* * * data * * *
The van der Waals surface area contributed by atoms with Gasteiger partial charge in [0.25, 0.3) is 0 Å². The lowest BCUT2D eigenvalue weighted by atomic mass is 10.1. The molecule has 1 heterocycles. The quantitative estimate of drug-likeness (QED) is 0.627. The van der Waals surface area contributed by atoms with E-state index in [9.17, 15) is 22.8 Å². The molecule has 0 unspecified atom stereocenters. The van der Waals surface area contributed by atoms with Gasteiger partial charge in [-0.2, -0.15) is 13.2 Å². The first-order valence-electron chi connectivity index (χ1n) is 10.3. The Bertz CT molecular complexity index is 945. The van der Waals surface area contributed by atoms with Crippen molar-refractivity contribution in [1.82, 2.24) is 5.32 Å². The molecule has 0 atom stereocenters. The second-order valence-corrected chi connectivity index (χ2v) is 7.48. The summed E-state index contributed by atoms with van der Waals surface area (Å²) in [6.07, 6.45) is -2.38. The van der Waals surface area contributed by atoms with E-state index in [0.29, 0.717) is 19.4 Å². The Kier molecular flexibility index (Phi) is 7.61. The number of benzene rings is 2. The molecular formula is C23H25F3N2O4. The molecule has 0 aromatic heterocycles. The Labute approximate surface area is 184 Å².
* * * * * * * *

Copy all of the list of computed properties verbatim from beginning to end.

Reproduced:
The van der Waals surface area contributed by atoms with Gasteiger partial charge in [0.25, 0.3) is 0 Å². The lowest BCUT2D eigenvalue weighted by atomic mass is 10.1. The molecule has 1 heterocycles. The quantitative estimate of drug-likeness (QED) is 0.627. The van der Waals surface area contributed by atoms with E-state index in [9.17, 15) is 22.8 Å². The molecule has 0 unspecified atom stereocenters. The van der Waals surface area contributed by atoms with Gasteiger partial charge in [-0.2, -0.15) is 13.2 Å². The first-order valence-electron chi connectivity index (χ1n) is 10.3. The Bertz CT molecular complexity index is 945. The van der Waals surface area contributed by atoms with Crippen molar-refractivity contribution in [1.82, 2.24) is 5.32 Å². The molecule has 0 atom stereocenters. The second-order valence-corrected chi connectivity index (χ2v) is 7.48. The summed E-state index contributed by atoms with van der Waals surface area (Å²) in [6.07, 6.45) is -2.38. The van der Waals surface area contributed by atoms with E-state index in [0.29, 0.717) is 19.4 Å². The Kier molecular flexibility index (Phi) is 7.61. The number of benzene rings is 2. The molecular formula is C23H25F3N2O4. The molecule has 0 aromatic heterocycles. The Labute approximate surface area is 184 Å².